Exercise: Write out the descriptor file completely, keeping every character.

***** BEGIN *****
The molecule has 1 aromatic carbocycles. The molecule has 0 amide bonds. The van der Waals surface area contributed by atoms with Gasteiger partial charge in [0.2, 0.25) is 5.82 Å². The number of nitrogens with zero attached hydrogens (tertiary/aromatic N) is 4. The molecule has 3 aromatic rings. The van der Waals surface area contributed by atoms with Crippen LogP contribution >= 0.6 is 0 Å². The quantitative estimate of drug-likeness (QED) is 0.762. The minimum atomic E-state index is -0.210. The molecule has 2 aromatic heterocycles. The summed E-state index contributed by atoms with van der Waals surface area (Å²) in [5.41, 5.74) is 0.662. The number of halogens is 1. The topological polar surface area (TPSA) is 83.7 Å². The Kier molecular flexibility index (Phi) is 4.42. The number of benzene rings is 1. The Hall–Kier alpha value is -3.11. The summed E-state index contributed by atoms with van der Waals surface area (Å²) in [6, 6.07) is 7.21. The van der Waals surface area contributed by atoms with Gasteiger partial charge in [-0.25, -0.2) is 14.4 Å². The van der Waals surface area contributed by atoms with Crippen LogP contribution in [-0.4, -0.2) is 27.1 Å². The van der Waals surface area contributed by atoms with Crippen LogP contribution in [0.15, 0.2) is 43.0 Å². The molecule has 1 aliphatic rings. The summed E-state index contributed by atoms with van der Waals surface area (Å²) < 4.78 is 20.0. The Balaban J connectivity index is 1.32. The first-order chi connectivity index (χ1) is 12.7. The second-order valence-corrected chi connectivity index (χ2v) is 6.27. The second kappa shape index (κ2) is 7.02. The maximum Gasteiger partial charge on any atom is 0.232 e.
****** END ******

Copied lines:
The molecule has 1 aromatic carbocycles. The molecule has 0 amide bonds. The van der Waals surface area contributed by atoms with Gasteiger partial charge in [0.2, 0.25) is 5.82 Å². The number of nitrogens with zero attached hydrogens (tertiary/aromatic N) is 4. The molecule has 3 aromatic rings. The van der Waals surface area contributed by atoms with Crippen LogP contribution >= 0.6 is 0 Å². The quantitative estimate of drug-likeness (QED) is 0.762. The minimum atomic E-state index is -0.210. The molecule has 2 aromatic heterocycles. The summed E-state index contributed by atoms with van der Waals surface area (Å²) in [5.41, 5.74) is 0.662. The number of halogens is 1. The topological polar surface area (TPSA) is 83.7 Å². The Kier molecular flexibility index (Phi) is 4.42. The number of benzene rings is 1. The Hall–Kier alpha value is -3.11. The summed E-state index contributed by atoms with van der Waals surface area (Å²) in [6, 6.07) is 7.21. The van der Waals surface area contributed by atoms with Gasteiger partial charge in [-0.25, -0.2) is 14.4 Å². The van der Waals surface area contributed by atoms with Crippen LogP contribution in [-0.4, -0.2) is 27.1 Å². The van der Waals surface area contributed by atoms with Crippen LogP contribution in [0.15, 0.2) is 43.0 Å². The molecule has 1 aliphatic rings. The summed E-state index contributed by atoms with van der Waals surface area (Å²) < 4.78 is 20.0. The Balaban J connectivity index is 1.32. The first-order chi connectivity index (χ1) is 12.7. The second-order valence-corrected chi connectivity index (χ2v) is 6.27. The second kappa shape index (κ2) is 7.02. The maximum Gasteiger partial charge on any atom is 0.232 e.